We sat at a little table eight feet from the stage. The trumpet player came first, old, overweight, slow, and blind. A waiter helped him up onto the stage. Then came the guitar player, also of many years, bent over, hunched, if not hunchbacked. A man of much dignity and wisdom. A man who saw everything. He too had to be helped up onto the small stage. Then came the piano player, equally old – late sixties, mid seventies. Eighties, said my love. Also helped up onto the stage. The drum player got up by himself. And of course, the lovely young Indian-looking woman, in middle class dress, who was introduced as the hunched guitar player’s granddaughter, she hopped onto the stage. She played the quijada, the lower jaws of a burro, whose teeth rattled to great effect when stroked by a wand.

The drummer handed the trumpet player his trumpet. He attached the mouthpiece without guiding it with his other hand, perhaps as a matter of pride, perhaps out of habit. After some fumbling, he succeeded. They began playing – slowly, the way old men might begin slowly in the first ten minutes of the day. But then I could see no difference between them and the famous Buena Vista Social Club band. These men were also Cubans, long-term residents of Mexico City. Their music moved me deeply, in a way a way I had not anticipated.

At the table next to us, there were three couples that paid us no attention, and therefore were clearly people of privilege, especially one man who spoke and acted without the reservation one would expect in a public place. A fifty-something boy in blue jeans, sandy curly hair, a soft middle, and a tumescent lower lip. The band seemed to play for him, but without fawning. When the band rested and was helped off the stage, a different guitar player – not part of the group – rushed over to the important table, not to entertain but to accompany one of the women who needed to sing her favorite old songs and ballads. When she tired of singing, a group of three other guitar players appeared, as if on cue, to replaced the first guitar player. The third player in the group strummed a lovely base guitar from Paracho, the guitar making capital of the world, some say. Its rich notes gave cadence to the whole evening. No money exchanged hands. The man of privilege – who commented on everything continuously, as if no one else were present – danced with his companion, who was at least twenty years younger than him. She was tall and blond and contained. She reflected black, making no demands. When he passed his lips over hers at one point, I saw that she kept hers closed, in fact ever so slightly pressed together. Otherwise, she met every caress – his leaning over her, touching her – with the same neutral smile, indulging him, serving as his partner.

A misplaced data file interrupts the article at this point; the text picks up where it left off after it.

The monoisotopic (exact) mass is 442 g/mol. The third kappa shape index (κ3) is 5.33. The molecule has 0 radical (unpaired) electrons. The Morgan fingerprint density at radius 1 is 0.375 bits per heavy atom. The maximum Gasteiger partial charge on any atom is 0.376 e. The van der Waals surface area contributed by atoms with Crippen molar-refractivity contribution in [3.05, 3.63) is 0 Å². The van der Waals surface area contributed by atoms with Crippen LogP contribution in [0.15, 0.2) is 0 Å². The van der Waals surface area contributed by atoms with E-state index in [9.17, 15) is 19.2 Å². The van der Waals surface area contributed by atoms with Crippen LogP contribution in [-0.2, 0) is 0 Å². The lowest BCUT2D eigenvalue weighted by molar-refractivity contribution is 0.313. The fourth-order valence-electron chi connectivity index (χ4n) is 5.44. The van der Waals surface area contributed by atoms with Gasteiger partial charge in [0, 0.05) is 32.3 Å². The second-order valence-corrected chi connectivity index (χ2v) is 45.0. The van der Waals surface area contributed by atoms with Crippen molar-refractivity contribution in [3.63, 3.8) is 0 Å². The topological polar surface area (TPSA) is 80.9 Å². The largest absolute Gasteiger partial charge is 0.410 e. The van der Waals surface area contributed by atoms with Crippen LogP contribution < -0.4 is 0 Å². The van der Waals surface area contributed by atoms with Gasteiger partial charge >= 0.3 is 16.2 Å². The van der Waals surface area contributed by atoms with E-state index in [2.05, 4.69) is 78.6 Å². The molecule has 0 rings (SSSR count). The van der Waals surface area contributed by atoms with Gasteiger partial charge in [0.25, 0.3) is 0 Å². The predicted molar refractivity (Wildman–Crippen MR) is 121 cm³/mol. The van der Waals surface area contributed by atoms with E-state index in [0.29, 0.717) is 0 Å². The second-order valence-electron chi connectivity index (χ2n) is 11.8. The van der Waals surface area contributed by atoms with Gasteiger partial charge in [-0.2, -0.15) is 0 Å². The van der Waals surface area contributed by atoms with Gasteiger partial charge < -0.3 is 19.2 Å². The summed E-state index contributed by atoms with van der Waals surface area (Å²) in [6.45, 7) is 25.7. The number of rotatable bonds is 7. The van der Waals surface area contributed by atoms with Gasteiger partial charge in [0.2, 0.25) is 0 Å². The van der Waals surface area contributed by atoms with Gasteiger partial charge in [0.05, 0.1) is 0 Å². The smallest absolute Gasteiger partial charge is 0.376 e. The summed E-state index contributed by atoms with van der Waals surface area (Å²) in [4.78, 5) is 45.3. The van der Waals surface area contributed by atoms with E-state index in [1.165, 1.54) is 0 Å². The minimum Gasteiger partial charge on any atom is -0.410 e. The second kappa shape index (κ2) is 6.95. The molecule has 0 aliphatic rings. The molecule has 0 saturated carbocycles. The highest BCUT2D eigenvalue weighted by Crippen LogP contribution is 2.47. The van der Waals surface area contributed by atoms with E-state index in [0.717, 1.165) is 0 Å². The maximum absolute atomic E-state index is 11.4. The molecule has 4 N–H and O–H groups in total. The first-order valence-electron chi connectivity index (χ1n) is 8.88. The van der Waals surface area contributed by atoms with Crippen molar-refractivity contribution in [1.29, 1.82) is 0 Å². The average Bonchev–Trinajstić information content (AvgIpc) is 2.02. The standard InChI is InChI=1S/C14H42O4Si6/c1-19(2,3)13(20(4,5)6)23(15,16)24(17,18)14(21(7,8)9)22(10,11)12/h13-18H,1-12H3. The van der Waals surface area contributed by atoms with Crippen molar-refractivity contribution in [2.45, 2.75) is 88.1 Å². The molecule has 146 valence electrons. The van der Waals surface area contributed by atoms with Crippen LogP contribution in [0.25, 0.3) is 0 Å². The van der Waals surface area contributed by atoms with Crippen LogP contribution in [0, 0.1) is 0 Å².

The two other men at his table, professionals in some way, did not speak to him. They sat with their backs to a wall without windows. They watched, their eyes on patrol. He did not speak to them. His partner, tall and perfect, did not speak to them. The ballad singer did not talk to them. Nor did any of them send us a nod, not even when the wise hunched guitar player recognized us and welcomed us publicly, through the microphone – “Our friends from Guanajuato.”

I got up and went to find the bathroom, where I lingered, thinking about things, perhaps relishing a moment of solitude.

When I returned, my love said, “When you were gone, he danced with me.”

That was interesting, I thought. The man of privilege had allowed himself one more privilege – and everyone, except the trumpet player, had witnessed it. Even now, afterward, there were no glimpses, no looks from him. No nods, nor smiles. His lady continued to meet his solicitations with her cool giving.

“He danced with you when I wasn’t here? What is that about?” I asked. “Did he speak to you?”

“Not really, she said. “I was busy trying to keep up with him. Everyone was looking. Once he turned to the band and said isn’t she pretty.”

I thought of getting up and asking his lady to dance, but thought better of it. Later, a little petulant, I though of getting up and asking him to dance. But instead I ate my tender moist, almost pink breast of duck, cutting it up into pieces much smaller than is ever my style. Studying the matter, I took small slow forkfuls of the white rice with its delicious mango-ginger sauce. The band played. The other woman at his table – perhaps his sister – sang more of her ballads. Quite well, I thought. And my love’s boyfriend, as we now referred to him, continued to spread his air of privilege throughout the room, with his back to us, hanging as if drunk – though he was not – over his much younger companion, as if nothing at all had happened.